Stem cells for paralysis. Media Grade A-. From SingularityHub comes this piece “In Landmark Study, Human Stem Cells Restore Monkeys’ Movement After Spinal Cord Injury” on a translational study on the use of stem cells for paralysis in non-human primates. The use of the word “landmark” can be an issue in the press along with similar words like “breakthrough.” This article starts off fairly balanced noting that intuitively stem cell approaches can seem attractive, “But as it happens, the body isn’t quite the simple find-and-replace system. Stem cells when transplanted alone often don’t take, dying off inside the host’s hostile environment before they have a chance to restore function.” This is indeed a key roadblock so I’m glad that author Shelly Fan mentioned it.

Rosenzweig, et al Nature Medicine 2018 part of Fig. 1
Rosenzweig, et al Nature Medicine 2018 part of Fig. 1, stem cell media

She also links to the scientific article (see part of Figure 1 above) and includes links to other helpful context. The SingularityHub piece in addition talks about the translational science in depth including failures along the way, which gets a thumbs up for giving an accurate picture of how this kind of work unfolds. It’s not some kind of quick magic. There are quotes from other scientists for balance. On the other hand, I’d say some of the language in the piece from Fan herself or others is a bit strong such as, “the results were stunning”. I like how the piece wraps up with this from team leader Dr. Mark Tuszynski of UCSD

“To Tuszynski, the work is only beginning. For one, not all stem cells are created equal, and his team is trying to determine which ones are most effective at functional repair.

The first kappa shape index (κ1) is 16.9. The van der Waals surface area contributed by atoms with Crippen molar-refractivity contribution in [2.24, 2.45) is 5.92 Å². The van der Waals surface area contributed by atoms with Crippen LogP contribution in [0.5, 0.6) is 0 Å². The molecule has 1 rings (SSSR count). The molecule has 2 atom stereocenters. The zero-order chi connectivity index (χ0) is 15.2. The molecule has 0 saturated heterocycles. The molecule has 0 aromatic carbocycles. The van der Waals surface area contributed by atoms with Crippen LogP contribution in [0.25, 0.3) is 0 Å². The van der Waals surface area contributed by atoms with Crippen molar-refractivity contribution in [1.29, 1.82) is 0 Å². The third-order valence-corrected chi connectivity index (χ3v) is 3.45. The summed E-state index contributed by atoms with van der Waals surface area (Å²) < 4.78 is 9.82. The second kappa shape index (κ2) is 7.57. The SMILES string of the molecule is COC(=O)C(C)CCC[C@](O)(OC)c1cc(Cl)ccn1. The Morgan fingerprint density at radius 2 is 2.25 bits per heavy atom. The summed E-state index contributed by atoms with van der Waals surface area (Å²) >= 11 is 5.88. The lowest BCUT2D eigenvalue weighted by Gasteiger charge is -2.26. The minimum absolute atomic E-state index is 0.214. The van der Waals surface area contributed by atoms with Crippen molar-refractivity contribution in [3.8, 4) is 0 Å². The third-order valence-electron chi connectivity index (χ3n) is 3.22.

For another, he is also exploring additional ways to further boost the functionality of the regenerated neurons, so that their axons can extend across the injured site and completely replace those lost to injury.

“Patience will be required when moving to humans,” he cautioned, adding that additional safety trials will be necessary before clinical trials. But care pays off.

“There is clearly significant potential here that we hope will benefit humans with spinal cord injury,” he said.”

That’s a nicely balanced quote from Dr. Tuszynski, who clearly is rightly excited about his lab’s cool work, but puts it in the right context. Nice job. And as a whole this media piece does well.

The bottom line is that a careful look at these three media pieces on stem cells shows they did pretty well as a group, but issues can still arise even in mostly solid news coverage of regenerative medicine.

9 thoughts on “Grading 3 stem cell media reports on clinical science: vision, MS, & paralysis”

  1. I hope that the ES-RPE will work.
    But I cannot judge from the article, since the 2 cases had massive subretinal hemorrhage (Case 2 had even vitreous hemorrhage) with relatively good photoreceptor layer before the surgery. Those cases usually shows natural improvement of visual acuity in the course of absorption of hemorrhage.
    I am afraid of hype.

    1. Thanks for your comment, Masayo. Another expert in the field privately also shared some similar concerns with me on this.

  2. @Paul,

    When it comes to delicately injecting stem cells in the retina, I don’t think its necessarily a study where you would expect to see a placebo control.. so your criticism about that may be unwarranted. This comes from someone who once had the unfortunate experience of getting a detached retina.

    1. @WST, yeah good point. Still, this is N=2 with no controls so caution is in order. The news piece I reviewed covering this was fine, but some others went over to the hype side.

  3. what happened to CLONING, stem cells for body parts. Has anyone used these stem cell injections for dysphagia, dysarthria, myasthenia gravis, spinal cord injuries, ALS

  4. Really enjoyed the post. The media definitely need to be held accountable for their science reporting, especially the lay press. A question for you – would you rather not see the research reported at all or not fully reported? I’m not talking about poor reporting, but decent reporting that just can’t go into great detail due to length restrictions and, frankly, reader attention span. Sadly, most people — if they read a science article at all — don’t read more than the the first two paragraphs at most. I’m fortunate enough to write for researchers and clinicians — and I’m still thrilled if someone has even read the first paragraph.

    1. I’d rather see it reported in most cases, but in some cases the problem is not just incomplete reporting, but also major hype.